Healthcare data breach, data breach report, hipaa breach reporting

When healthcare organizations suffer a breach and 500 or more patients are involved in the United States, the Office for Civil Rights (OCR) posts its details on an online breach portal, the HIPAA Wall of Shame. From January 1 to June 1, 2022, 180 “healthcare providers” were reported to the Secretary and posted on the OCR breach portal. This article will summarize the healthcare data breach report, determining the leading cause and what type of providers and their organizations were the primary target. Specific HIPAA data breach reporting requirements and tips for preventing data breaches in healthcare will also be provided.

2022 Healthcare Data Breach Report: Causes & Victims

As with previous years, the primary cause of 2022 healthcare data breaches has been hacking. These events have involved electronic health records, email, servers, laptops, and desktop computers. Millions of patient records were involved from nearly every state in the union. The takeaway is that hackers have developed previously unimaginable abilities to compromise patient and client records. Clinicians are mandated by federal and many state laws to protect all such records. Mandates are not only in place but enforced across healthcare professions and with all types of providers.

What Are the Requirements for HIPAA Healthcare Data Breach Report?

When a healthcare provider or practice experiences a breach, specific HIPAA data breach reporting requirements must be met as detailed below.

Report Breaches to the HHS

Depending on how many patients are affected by a breach, breach reporting timelines differ. If a breach affects 500 or more patients, the practice must report the incident within 60 days of discovery. For more minor breaches, practices should keep a list of all incidents occurring within the calendar year and report them within 60 days from the end of the year (March 1).

Report to the Correct Entities

In addition to notifying the HHS of a breach, affected patients must also be notified. If the breach affects 500 or more patients, practices must report it to the media. Practices should also inform law enforcement of breaches caused by hacking or theft.

Report Breaches in the Correct Procedures

The requirement for a data breach report dictates that practices notify patients of a breach through mailed breach notification letters. If ten or more patients cannot be reached by mail, practices must post the breach notice on their website for 90 days.

A data breach report must include:

  • A brief description of the breach
  • A description of the types of information involved in the breach
  • The steps affected individuals should take to protect themselves from potential harm
  • A brief description of what the practice is doing to investigate the breach, mitigate the harm, and prevent further breaches
  • Contact information for the practice

See TBHI’s previous article for more information regarding HIPAA breach reporting.

4 Tips for Preventing Healthcare Data Breaches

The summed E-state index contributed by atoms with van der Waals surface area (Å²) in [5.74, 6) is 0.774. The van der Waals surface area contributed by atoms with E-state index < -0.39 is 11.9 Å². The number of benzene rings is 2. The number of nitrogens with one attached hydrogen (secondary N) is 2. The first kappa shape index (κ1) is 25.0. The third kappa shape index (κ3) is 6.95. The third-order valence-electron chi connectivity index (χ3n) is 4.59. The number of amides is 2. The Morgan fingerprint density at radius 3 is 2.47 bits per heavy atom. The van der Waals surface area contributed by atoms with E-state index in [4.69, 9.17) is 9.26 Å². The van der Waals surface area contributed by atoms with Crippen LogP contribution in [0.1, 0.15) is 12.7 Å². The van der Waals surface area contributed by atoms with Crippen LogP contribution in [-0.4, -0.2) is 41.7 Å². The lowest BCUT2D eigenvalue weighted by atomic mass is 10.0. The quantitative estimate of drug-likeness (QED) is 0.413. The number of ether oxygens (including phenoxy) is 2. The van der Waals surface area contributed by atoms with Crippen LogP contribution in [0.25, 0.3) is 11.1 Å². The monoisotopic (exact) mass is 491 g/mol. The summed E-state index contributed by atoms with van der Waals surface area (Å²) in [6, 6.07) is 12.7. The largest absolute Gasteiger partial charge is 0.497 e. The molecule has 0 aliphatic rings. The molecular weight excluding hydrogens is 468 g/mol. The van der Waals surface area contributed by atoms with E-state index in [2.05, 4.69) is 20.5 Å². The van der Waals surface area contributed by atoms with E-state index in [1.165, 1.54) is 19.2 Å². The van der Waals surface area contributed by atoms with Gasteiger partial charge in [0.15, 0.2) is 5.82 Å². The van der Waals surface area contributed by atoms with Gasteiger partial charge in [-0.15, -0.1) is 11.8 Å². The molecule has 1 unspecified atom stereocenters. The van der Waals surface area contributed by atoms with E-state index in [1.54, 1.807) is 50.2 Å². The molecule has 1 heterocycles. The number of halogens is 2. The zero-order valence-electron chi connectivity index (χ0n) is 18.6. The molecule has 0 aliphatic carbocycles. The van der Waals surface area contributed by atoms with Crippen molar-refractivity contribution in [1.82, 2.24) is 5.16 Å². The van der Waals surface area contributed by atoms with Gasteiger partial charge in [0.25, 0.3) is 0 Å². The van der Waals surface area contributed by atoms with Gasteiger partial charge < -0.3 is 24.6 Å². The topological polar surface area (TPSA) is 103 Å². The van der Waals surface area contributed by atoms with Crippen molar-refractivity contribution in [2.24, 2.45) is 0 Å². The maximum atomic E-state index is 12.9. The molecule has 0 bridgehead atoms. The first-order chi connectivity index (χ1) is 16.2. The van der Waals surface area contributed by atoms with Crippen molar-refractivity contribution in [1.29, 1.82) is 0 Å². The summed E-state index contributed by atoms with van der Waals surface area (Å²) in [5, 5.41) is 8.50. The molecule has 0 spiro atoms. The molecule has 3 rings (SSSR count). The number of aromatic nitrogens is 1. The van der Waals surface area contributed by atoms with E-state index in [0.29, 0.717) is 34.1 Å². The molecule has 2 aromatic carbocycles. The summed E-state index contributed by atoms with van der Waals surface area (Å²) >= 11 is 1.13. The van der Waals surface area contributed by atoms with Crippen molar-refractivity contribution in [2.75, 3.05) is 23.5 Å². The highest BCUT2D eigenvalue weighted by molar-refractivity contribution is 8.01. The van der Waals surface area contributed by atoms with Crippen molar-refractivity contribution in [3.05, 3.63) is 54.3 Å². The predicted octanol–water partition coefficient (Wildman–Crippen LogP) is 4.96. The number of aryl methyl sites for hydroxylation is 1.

What is the key to preventing data breaches in healthcare? Being prepared. There are generally two healthcare breaches – hacking and unauthorized access or disclosure of protected health information (PHI). In most cases, practices can prevent these common healthcare breaches by implementing an effective HIPAA compliance program.

In particular, practices that take the following steps will drastically reduce the risk of breaches.

1. Security Risk Assessments and Remediation

Security risk assessments (SRAs) are vital for preventing healthcare data breaches. An SRA aims to identify weaknesses and vulnerabilities in security practices to prepare against potential threats. Once SRAs have been conducted, remediation plans must be created to address any identified deficiencies.

2. Employee Cybersecurity Training

A significant portion of hacking incidents results from phishing emails. With the spike in phishing, employee cybersecurity training is essential to a practice’s overall security posture. Practices should train employees to recognize phishing attempts and what to do if they suspect an incident has occurred.

3. HIPAA Policies and Procedures

HIPAA policies and procedures are an essential part of HIPAA compliance as they guide employees on what is appropriate. HIPAA requires employee use and disclosure of PHI to be limited to the minimum necessary to perform their job functions. A practice’s policies and procedures should dictate this, and employees must be trained on them.

4. User Authentication, Access Controls, and Audit Controls

To ensure adherence to the necessary standard, practices must implement user authentication, access controls, and audit controls. User authentication provides unique login credentials for each employee, while access controls enable administrators to designate different PHI access levels. Unique login credentials also enable audit controls to track access to data to ensure that PHI is accessed appropriately by each employee.

This Article is Contributed by the HIPAA Compliancy Group

Need assistance with HIPAA compliance? The Compliancy Group can help!

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